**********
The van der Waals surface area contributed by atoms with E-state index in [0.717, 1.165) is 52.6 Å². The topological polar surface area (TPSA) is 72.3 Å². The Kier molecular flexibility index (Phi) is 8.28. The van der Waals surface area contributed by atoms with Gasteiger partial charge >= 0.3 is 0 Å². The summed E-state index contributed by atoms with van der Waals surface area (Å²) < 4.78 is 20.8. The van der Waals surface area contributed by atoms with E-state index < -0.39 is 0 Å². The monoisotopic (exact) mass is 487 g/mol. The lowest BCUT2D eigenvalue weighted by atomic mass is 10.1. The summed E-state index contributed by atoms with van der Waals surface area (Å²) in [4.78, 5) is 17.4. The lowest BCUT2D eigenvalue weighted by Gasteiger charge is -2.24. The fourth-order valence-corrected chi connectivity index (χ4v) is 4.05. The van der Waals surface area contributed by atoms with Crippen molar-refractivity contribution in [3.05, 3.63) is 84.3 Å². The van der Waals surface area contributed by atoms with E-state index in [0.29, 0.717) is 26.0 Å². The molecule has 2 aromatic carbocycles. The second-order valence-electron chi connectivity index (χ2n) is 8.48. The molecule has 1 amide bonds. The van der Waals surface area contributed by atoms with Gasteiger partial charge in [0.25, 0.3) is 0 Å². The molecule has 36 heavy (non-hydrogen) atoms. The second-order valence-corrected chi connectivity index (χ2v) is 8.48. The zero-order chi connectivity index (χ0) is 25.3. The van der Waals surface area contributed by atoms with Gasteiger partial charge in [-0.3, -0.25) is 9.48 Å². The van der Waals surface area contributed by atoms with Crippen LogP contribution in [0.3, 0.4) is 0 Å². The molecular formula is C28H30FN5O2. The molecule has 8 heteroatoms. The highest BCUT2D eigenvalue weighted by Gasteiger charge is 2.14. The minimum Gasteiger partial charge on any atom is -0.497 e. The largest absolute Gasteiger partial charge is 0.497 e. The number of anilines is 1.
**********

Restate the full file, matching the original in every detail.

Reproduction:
The van der Waals surface area contributed by atoms with E-state index in [0.717, 1.165) is 52.6 Å². The topological polar surface area (TPSA) is 72.3 Å². The Kier molecular flexibility index (Phi) is 8.28. The van der Waals surface area contributed by atoms with Gasteiger partial charge >= 0.3 is 0 Å². The summed E-state index contributed by atoms with van der Waals surface area (Å²) < 4.78 is 20.8. The van der Waals surface area contributed by atoms with E-state index < -0.39 is 0 Å². The monoisotopic (exact) mass is 487 g/mol. The lowest BCUT2D eigenvalue weighted by atomic mass is 10.1. The summed E-state index contributed by atoms with van der Waals surface area (Å²) in [4.78, 5) is 17.4. The lowest BCUT2D eigenvalue weighted by Gasteiger charge is -2.24. The fourth-order valence-corrected chi connectivity index (χ4v) is 4.05. The van der Waals surface area contributed by atoms with Crippen molar-refractivity contribution in [3.05, 3.63) is 84.3 Å². The van der Waals surface area contributed by atoms with E-state index in [0.29, 0.717) is 26.0 Å². The molecule has 2 aromatic carbocycles. The second-order valence-electron chi connectivity index (χ2n) is 8.48. The molecule has 1 amide bonds. The van der Waals surface area contributed by atoms with Gasteiger partial charge in [0.25, 0.3) is 0 Å². The molecule has 36 heavy (non-hydrogen) atoms. The second-order valence-corrected chi connectivity index (χ2v) is 8.48. The zero-order chi connectivity index (χ0) is 25.3. The van der Waals surface area contributed by atoms with Gasteiger partial charge in [-0.3, -0.25) is 9.48 Å². The van der Waals surface area contributed by atoms with Crippen LogP contribution in [0.3, 0.4) is 0 Å². The molecular formula is C28H30FN5O2. The molecule has 8 heteroatoms. The highest BCUT2D eigenvalue weighted by Gasteiger charge is 2.14. The minimum Gasteiger partial charge on any atom is -0.497 e. The largest absolute Gasteiger partial charge is 0.497 e. The number of anilines is 1.